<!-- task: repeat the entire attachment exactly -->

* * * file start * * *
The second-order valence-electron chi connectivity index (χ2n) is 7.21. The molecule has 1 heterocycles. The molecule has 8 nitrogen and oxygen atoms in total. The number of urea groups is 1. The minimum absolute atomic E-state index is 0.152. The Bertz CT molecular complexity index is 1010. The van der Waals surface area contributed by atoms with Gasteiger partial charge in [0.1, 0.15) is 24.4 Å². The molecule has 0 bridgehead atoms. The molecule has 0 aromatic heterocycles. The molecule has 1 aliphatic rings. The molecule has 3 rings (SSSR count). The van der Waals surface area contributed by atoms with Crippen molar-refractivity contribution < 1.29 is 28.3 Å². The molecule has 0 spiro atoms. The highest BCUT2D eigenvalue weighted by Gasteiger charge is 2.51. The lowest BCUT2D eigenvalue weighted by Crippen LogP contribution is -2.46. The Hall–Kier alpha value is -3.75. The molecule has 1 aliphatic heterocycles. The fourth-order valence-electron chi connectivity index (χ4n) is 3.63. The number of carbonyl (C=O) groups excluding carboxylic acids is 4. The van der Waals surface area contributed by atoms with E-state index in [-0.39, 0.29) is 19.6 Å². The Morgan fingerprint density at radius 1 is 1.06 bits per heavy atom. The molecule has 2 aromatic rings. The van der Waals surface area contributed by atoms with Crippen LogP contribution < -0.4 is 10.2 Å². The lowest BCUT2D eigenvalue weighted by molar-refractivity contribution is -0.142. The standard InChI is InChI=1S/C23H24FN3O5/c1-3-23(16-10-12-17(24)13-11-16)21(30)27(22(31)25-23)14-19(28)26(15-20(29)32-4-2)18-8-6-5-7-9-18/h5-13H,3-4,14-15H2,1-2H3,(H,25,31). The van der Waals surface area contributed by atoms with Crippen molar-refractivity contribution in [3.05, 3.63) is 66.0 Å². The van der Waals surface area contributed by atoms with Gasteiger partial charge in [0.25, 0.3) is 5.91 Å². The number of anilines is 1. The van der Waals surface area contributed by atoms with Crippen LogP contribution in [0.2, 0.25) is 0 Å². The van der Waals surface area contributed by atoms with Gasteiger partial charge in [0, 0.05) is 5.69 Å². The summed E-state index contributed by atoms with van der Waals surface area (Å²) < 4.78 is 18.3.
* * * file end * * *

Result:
The second-order valence-electron chi connectivity index (χ2n) is 7.21. The molecule has 1 heterocycles. The molecule has 8 nitrogen and oxygen atoms in total. The number of urea groups is 1. The minimum absolute atomic E-state index is 0.152. The Bertz CT molecular complexity index is 1010. The van der Waals surface area contributed by atoms with Gasteiger partial charge in [0.1, 0.15) is 24.4 Å². The molecule has 0 bridgehead atoms. The molecule has 0 aromatic heterocycles. The molecule has 1 aliphatic rings. The molecule has 3 rings (SSSR count). The van der Waals surface area contributed by atoms with Crippen molar-refractivity contribution < 1.29 is 28.3 Å². The molecule has 0 spiro atoms. The highest BCUT2D eigenvalue weighted by Gasteiger charge is 2.51. The lowest BCUT2D eigenvalue weighted by Crippen LogP contribution is -2.46. The Hall–Kier alpha value is -3.75. The molecule has 1 aliphatic heterocycles. The fourth-order valence-electron chi connectivity index (χ4n) is 3.63. The number of carbonyl (C=O) groups excluding carboxylic acids is 4. The van der Waals surface area contributed by atoms with E-state index in [-0.39, 0.29) is 19.6 Å². The Morgan fingerprint density at radius 1 is 1.06 bits per heavy atom. The molecule has 2 aromatic rings. The van der Waals surface area contributed by atoms with Crippen LogP contribution < -0.4 is 10.2 Å². The lowest BCUT2D eigenvalue weighted by molar-refractivity contribution is -0.142. The standard InChI is InChI=1S/C23H24FN3O5/c1-3-23(16-10-12-17(24)13-11-16)21(30)27(22(31)25-23)14-19(28)26(15-20(29)32-4-2)18-8-6-5-7-9-18/h5-13H,3-4,14-15H2,1-2H3,(H,25,31). The van der Waals surface area contributed by atoms with Crippen molar-refractivity contribution in [3.05, 3.63) is 66.0 Å². The van der Waals surface area contributed by atoms with Gasteiger partial charge in [0.25, 0.3) is 5.91 Å². The number of anilines is 1. The van der Waals surface area contributed by atoms with Crippen LogP contribution in [0.2, 0.25) is 0 Å². The van der Waals surface area contributed by atoms with Gasteiger partial charge in [0, 0.05) is 5.69 Å². The summed E-state index contributed by atoms with van der Waals surface area (Å²) < 4.78 is 18.3.